Sunday, November 16, 2008

Up, up and away

Beloved Wife and I finally managed to use the wedding present given to us by our friend Syl. I had known since way back that Madame was interested in going hot-air ballooning. Syl pipped me to the post, giving us a voucher for a private flight, good until the end of 2008.

The voucher had been pinned to the corkboard in the Crumbling Villa for months. We were too busy in the spring, and hot-air balloon flight isn’t possible in the UAE during the summer because the air outside the balloon is as hot as that within. Something about relative density, I believe.

Beloved Wife telephoned Amigos Balloons early in November and fixed a date, subject to weather. The air has to be fairly dry, cool and not hurtling along at twenty knots. We were kept on tenterhooks until after 9pm on Friday before getting the ‘Go’ message, because Friday afternoon had been a tad breezy.

Our pilot collected us from the Crumbling Villa at an unholy 5:30am on Saturday morning, and we drove to Tawi Nizwa to meet his ground crew who were busily inflating a 75000 cubic foot nylon bag with air, using a fan attached to a petrol lawnmower engine. Then the propane burner was lit and the air in the envelope gently warmed with a 3m long roaring flame.


Within a minute or so the balloon was upright, into the wicker gondola we climbed, the tether to the support vehicle was released, and the pair of us along with our pilot Tariq floated buoyantly up a thousand feet or so to see sunrise over Jebel Buhays (N25º01' E055º47' approx).


Apparently it’s possible to control, or at least to influence, the direction of a balloon’s flight by varying its altitude. Wind direction varies with height above the ground, and in order to go in the correct direction our pilot took a low trajectory, scooting level with and just to the north of Pink Rock (aka Qarn Maliha, N25º01' E055º44' ish).



So we got to see sunrise again, over Pink Rock. And then a third time, having dropped to merely a few dozen feet above the dunes.

Apart from the regular intermittent roar from the propane burner, the flight was uncannily quiet. We whizzed along at an average of about 9kph. Beloved Wife expressed a preference to this over dune-bashing – partly because of the view but mostly because of the smoothness of the ride, and of course you don’t get sand in all your bodily orifices.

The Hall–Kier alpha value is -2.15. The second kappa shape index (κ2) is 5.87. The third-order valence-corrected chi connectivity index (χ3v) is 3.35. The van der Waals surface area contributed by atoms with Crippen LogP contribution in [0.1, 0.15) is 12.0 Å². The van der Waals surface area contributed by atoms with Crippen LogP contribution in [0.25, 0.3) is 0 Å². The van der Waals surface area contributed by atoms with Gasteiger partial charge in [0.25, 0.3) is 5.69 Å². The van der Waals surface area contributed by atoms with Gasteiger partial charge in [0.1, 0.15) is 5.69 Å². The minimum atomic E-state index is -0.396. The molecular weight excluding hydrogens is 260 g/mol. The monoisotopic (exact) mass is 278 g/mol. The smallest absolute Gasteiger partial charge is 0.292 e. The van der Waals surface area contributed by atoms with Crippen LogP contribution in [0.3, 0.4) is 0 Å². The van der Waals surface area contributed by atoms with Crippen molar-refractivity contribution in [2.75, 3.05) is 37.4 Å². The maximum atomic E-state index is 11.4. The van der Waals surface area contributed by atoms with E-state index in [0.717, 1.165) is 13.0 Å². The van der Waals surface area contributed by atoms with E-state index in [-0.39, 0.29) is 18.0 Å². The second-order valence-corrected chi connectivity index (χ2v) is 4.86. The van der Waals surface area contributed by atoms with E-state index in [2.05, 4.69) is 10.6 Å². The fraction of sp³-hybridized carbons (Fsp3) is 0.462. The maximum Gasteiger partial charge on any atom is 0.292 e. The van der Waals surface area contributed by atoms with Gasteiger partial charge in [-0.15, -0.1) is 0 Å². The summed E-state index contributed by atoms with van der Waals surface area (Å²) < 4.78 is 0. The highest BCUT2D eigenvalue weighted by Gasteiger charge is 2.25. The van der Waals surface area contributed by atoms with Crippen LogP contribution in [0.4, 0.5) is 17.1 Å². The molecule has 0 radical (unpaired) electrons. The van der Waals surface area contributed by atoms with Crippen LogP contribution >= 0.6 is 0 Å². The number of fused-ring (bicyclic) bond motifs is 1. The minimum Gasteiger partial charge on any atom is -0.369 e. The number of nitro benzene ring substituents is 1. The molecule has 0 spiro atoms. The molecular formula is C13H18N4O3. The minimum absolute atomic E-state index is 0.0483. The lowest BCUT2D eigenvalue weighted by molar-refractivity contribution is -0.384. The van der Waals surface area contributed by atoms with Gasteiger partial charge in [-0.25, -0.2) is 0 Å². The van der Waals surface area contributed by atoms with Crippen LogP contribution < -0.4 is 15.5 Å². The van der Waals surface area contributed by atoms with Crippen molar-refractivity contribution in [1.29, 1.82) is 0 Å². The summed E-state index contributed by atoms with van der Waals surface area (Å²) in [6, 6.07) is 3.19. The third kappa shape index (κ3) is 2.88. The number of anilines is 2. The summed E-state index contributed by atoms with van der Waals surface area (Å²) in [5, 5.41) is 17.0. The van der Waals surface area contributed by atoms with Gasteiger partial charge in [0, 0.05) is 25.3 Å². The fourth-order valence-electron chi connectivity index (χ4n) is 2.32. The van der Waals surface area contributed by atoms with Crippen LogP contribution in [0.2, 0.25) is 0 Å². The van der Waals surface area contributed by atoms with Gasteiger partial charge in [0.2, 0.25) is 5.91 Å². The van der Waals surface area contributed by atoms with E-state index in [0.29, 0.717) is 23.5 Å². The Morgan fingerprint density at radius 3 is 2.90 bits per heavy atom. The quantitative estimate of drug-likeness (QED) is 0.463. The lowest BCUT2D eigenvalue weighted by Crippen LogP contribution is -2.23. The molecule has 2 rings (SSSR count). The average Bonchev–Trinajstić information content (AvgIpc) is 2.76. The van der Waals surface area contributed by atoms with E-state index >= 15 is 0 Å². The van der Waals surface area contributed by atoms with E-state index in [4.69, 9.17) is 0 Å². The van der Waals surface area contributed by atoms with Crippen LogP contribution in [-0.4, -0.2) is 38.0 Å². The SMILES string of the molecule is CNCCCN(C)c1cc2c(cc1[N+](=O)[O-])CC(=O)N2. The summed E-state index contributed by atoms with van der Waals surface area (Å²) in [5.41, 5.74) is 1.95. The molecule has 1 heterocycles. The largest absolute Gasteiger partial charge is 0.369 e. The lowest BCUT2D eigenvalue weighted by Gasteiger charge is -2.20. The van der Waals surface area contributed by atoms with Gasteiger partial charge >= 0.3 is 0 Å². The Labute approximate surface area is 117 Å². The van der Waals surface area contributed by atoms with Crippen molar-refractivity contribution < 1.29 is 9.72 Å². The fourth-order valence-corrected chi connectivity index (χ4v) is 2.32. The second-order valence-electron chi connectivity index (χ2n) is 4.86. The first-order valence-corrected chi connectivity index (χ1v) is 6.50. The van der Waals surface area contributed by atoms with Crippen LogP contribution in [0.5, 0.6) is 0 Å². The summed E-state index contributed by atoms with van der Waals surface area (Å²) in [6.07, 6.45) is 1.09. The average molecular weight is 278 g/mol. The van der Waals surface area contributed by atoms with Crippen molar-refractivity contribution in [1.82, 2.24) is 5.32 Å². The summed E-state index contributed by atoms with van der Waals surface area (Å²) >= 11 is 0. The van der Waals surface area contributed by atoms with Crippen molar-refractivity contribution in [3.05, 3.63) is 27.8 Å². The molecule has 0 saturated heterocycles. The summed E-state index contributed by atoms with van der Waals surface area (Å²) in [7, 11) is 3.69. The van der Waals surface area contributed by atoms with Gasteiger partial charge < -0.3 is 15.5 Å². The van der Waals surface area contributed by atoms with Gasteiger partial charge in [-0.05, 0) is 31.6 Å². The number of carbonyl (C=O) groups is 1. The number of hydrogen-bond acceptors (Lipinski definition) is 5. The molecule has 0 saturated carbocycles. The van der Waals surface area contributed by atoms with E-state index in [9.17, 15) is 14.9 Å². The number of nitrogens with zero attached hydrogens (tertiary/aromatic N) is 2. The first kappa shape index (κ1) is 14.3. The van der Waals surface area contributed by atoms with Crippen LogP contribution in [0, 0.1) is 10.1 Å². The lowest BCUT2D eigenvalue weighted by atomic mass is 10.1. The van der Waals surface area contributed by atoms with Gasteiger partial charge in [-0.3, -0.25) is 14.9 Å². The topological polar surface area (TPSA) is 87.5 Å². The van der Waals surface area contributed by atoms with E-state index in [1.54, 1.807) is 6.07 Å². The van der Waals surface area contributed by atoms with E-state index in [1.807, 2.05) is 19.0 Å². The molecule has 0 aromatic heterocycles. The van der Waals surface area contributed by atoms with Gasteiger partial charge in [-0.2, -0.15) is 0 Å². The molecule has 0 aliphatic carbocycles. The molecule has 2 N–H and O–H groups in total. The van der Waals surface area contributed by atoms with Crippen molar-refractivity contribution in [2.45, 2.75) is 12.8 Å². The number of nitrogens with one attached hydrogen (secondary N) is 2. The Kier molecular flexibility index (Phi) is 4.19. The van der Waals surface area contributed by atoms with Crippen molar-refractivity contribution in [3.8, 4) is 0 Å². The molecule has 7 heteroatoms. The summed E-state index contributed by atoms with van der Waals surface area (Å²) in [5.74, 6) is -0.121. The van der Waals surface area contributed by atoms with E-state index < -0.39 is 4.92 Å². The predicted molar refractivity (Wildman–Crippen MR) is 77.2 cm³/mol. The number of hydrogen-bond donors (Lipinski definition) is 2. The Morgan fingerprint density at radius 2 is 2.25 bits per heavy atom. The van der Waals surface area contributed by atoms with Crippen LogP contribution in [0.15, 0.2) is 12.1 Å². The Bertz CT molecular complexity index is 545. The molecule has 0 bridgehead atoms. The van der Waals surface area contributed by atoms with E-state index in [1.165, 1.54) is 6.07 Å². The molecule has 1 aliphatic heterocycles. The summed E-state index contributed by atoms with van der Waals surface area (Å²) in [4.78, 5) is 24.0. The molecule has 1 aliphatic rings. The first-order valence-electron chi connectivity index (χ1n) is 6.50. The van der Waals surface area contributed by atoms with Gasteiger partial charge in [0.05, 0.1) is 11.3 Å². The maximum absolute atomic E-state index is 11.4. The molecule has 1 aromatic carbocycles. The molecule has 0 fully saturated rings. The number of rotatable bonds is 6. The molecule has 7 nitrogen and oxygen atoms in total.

LOST: Recently abandoned...


...and miles from anywhere

Our nominal one hour flight ended as smoothly as it began. The ground crew was waiting for us just on the Sharjah side of Tawi Nizwa with picnic chairs and tables laid out for a small buffet breakfast. See: I said the pilot could control direction. The crew grabbed on to the gondola, and as the hot air was vented we touched down on to the sand. Then after toasting the end of the flight with an anonymous fizzy drink that can only be described as ‘green flavour’, Madame and I had our breakfasts with Tariq, received our novelty Certificate of Ascension: “This is to Certify that Madame Cyn and the Grumpy Gaot [sic] slipped the surly bonds of Earth…etc” while the crew rolled up the balloon and put it all away. The whole thing: envelope, gondola, fan, gas burners and bottles all fit nicely into the back of a small pick-up truck.


I think we need to go ballooning again sometime. Thanks, Syl.

]}:-{>

5 comments:

Keefieboy said...

I am SO jealous!

nzm said...

Me too!

I used to see them regularly over Melbourne and want to go. We just didn't get to it.

R Bailey said...

Like the photo at the end, nice angle of the horizon.

p.s. Where was the merc(?) stuck, salvage rights !

Cheers,
Richard B.

www.images-underwater.net

hemlock said...

CAN you just leave your car in the middle of the desert? (when does rescuing it cost more than a new one?)

Simon said...

Sounds a lot more controlled than here.

Bristol is the centre of a lot of ballooning activity including the first (I think) international balloon fiesta and an actual balloon factory.

Here the support crews race along like loonies following their wind born charges who inevitably end up landing in some farmers field. I believe the standard landing fee is a bottle of decent whiskey.

It is not clear if the balloonist or the ground crew are having more fun.

 

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